It is unclear as to why or when Mr. Jennings moved out and sold the home, but he passed away on January 10 1929 at a separate residence.  After the home left the hands of the Jennings family, it becomes significantly more difficult to trace the ownership.  While the details are sparse, we do know that at some point before 1960, the home was divided up into 4 apartment units.   Around 1970, an additional unit was added for a total of 5 apartments in the home.  During the 80’s and 90’s, the home fell into terrible disrepair.  Sometime before 1960, the large beautiful porch which can be seen in the 1936 assessor’s picture was hidden with an enclosed porch.  At the same time, the half-moon window at the peak of the home facing Lafayette, was covered up as well.  In 1993, a city housing inspector found a total of 72 housing code violations that included bad wiring, broken toilets, as well as walls and floors that were in different stages of disrepair.  In March of 1994, all repairs were reported as complete, but only a month later, the history of the home takes a very dark turn.

 

Part 2 coming soon…

Crafting My Life Away

Okay crafters, this one is for you!

One night while I was binge watching Netflix, and looking on Etsy for a house warming gift for my brother I found some wall-mounted bottle opener’s. They were all priced around the $40-$50 dollar range without the astronomical shipping costs. I looked at my cat and told him “pfshh… I can make that for cheaper!”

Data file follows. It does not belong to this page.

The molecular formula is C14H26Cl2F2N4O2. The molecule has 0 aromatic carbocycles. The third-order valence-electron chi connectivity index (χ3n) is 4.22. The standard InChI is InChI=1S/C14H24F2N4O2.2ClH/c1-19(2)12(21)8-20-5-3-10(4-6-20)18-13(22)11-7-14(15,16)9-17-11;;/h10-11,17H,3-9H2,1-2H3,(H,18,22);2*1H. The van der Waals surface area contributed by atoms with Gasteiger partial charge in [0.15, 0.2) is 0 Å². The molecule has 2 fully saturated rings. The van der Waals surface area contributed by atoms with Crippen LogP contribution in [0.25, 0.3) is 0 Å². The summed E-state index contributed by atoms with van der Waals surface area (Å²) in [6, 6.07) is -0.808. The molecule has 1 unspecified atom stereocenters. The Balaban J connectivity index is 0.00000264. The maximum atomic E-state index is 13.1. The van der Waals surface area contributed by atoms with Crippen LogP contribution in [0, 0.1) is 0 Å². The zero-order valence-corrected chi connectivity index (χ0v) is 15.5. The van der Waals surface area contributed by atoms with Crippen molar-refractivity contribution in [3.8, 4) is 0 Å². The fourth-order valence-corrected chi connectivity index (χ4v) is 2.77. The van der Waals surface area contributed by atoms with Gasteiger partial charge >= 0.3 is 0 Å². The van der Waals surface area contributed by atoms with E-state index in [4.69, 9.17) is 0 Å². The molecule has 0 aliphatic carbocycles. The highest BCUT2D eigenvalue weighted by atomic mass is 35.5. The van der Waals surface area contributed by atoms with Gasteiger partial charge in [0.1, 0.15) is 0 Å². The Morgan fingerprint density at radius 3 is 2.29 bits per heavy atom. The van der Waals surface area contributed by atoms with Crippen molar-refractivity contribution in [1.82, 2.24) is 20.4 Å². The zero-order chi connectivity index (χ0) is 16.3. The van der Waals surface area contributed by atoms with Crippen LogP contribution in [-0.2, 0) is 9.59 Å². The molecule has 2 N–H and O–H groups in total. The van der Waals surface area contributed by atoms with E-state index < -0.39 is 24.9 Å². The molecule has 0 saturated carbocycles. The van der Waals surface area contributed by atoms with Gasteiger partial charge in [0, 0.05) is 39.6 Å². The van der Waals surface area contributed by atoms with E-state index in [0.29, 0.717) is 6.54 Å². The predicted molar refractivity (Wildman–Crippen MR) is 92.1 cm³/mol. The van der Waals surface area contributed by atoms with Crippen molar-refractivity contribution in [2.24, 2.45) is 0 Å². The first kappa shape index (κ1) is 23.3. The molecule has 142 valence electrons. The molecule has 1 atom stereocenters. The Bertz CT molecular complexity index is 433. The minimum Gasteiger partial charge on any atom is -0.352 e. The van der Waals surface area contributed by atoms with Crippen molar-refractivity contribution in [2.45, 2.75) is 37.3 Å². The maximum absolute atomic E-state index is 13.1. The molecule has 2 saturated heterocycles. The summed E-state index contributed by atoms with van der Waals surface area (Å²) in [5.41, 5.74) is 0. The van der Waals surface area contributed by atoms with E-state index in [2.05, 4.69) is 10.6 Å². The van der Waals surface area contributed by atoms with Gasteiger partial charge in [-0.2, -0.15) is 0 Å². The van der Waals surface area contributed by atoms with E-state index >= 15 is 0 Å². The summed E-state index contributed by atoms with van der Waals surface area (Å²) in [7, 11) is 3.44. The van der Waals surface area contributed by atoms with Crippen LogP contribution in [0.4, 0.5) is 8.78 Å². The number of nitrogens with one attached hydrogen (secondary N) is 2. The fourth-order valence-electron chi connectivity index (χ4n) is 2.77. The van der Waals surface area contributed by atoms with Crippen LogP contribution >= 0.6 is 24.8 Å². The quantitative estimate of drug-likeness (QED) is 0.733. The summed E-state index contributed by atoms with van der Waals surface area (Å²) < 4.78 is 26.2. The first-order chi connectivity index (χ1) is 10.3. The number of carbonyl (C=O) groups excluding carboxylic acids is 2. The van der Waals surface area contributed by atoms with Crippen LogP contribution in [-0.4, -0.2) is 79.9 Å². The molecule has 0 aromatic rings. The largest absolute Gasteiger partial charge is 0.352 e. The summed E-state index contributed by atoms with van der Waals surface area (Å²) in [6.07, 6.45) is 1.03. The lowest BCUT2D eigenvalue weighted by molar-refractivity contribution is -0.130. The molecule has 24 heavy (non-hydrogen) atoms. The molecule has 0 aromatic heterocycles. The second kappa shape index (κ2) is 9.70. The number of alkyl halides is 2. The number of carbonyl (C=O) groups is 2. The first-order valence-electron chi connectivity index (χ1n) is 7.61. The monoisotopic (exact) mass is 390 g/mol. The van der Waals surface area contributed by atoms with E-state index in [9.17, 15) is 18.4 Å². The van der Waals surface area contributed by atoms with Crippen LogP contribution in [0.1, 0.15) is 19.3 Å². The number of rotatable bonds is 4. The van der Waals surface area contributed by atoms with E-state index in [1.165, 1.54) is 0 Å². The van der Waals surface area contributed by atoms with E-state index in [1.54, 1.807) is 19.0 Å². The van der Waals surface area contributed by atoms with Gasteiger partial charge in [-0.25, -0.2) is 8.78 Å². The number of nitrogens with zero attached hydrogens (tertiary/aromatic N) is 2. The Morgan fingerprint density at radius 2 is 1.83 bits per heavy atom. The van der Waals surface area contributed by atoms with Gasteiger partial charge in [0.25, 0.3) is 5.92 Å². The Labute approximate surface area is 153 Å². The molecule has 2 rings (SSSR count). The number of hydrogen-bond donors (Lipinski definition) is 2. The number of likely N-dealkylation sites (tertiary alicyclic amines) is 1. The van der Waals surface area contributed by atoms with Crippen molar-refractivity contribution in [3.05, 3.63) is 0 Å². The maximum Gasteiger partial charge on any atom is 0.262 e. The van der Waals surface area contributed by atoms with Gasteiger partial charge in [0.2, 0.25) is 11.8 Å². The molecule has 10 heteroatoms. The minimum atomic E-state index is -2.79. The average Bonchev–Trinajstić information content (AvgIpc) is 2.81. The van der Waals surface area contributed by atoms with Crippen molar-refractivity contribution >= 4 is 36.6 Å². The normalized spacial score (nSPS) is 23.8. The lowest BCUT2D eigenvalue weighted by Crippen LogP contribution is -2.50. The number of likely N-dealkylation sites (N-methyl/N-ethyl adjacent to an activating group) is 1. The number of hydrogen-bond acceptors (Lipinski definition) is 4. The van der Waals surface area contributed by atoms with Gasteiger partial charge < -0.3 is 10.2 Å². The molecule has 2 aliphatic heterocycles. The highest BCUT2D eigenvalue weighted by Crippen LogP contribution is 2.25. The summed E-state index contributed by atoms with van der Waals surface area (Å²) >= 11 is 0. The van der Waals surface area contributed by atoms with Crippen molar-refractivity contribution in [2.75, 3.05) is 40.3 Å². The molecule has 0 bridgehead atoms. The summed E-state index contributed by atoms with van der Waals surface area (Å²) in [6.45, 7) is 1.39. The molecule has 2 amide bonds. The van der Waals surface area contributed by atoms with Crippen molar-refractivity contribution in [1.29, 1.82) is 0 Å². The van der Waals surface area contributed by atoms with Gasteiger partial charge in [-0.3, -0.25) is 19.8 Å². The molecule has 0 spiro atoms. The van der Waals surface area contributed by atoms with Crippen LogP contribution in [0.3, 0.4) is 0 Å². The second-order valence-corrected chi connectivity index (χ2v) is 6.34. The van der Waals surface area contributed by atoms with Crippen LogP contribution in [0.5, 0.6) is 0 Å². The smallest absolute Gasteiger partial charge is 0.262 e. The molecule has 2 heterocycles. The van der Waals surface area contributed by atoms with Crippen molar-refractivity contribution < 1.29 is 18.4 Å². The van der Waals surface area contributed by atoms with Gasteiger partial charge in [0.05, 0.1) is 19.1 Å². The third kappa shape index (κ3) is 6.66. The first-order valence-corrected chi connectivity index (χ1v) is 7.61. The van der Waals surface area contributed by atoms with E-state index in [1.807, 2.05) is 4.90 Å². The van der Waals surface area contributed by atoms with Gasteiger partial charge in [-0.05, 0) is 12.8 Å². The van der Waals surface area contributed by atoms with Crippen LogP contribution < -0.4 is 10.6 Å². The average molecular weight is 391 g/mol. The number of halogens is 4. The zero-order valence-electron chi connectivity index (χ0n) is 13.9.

So the adventure begins!

First I looked on Amazon for a wall mounted bottle opener kit. I found this one for $17.99. Next I went to Michaels for some acrylic paint and paint brushes. If you go there make sure to look online for any coupons, they usually have some like these. Lastly I stopped by Lowes for the rest of my supplies. I grabbed some wood boards. I think I got 5in. x 2 ft., but get however big you want to make yours.  I also got some small wood boards to hold the pieces together. You will also need wood glue, sand paper and wood stain.

Supplies

Supplies

Time to create! First step is to lightly sand the boards. Next, it’s time to stain. I laid down a trash bag so I wouldn’t stain my driveway. After you stain them let them dry. I dried them over night to make sure they were dry enough.

Sand

Sand

Stain

Stain

Dry Overnight

Dry Overnigh

After they dry, it is time to glue them together. I applied the wood glue to the small wood boards and attached them to the larger ones like so…

Glue

Glue

Attach Boards

Attach Boards

You can use clamps or something really heavy to hold the pieces together while they dry. Once again, I let them dry over night.

Next, it’s time to add whatever design you want. My brother is a huge Michigan fan so I went with the University of Michigan logo. I free handed this but don’t be afraid to use a stencil if you have to.

Paint on Design

Paint on Design

After I let that dry, it was time to screw on the bottle opener and catch tray.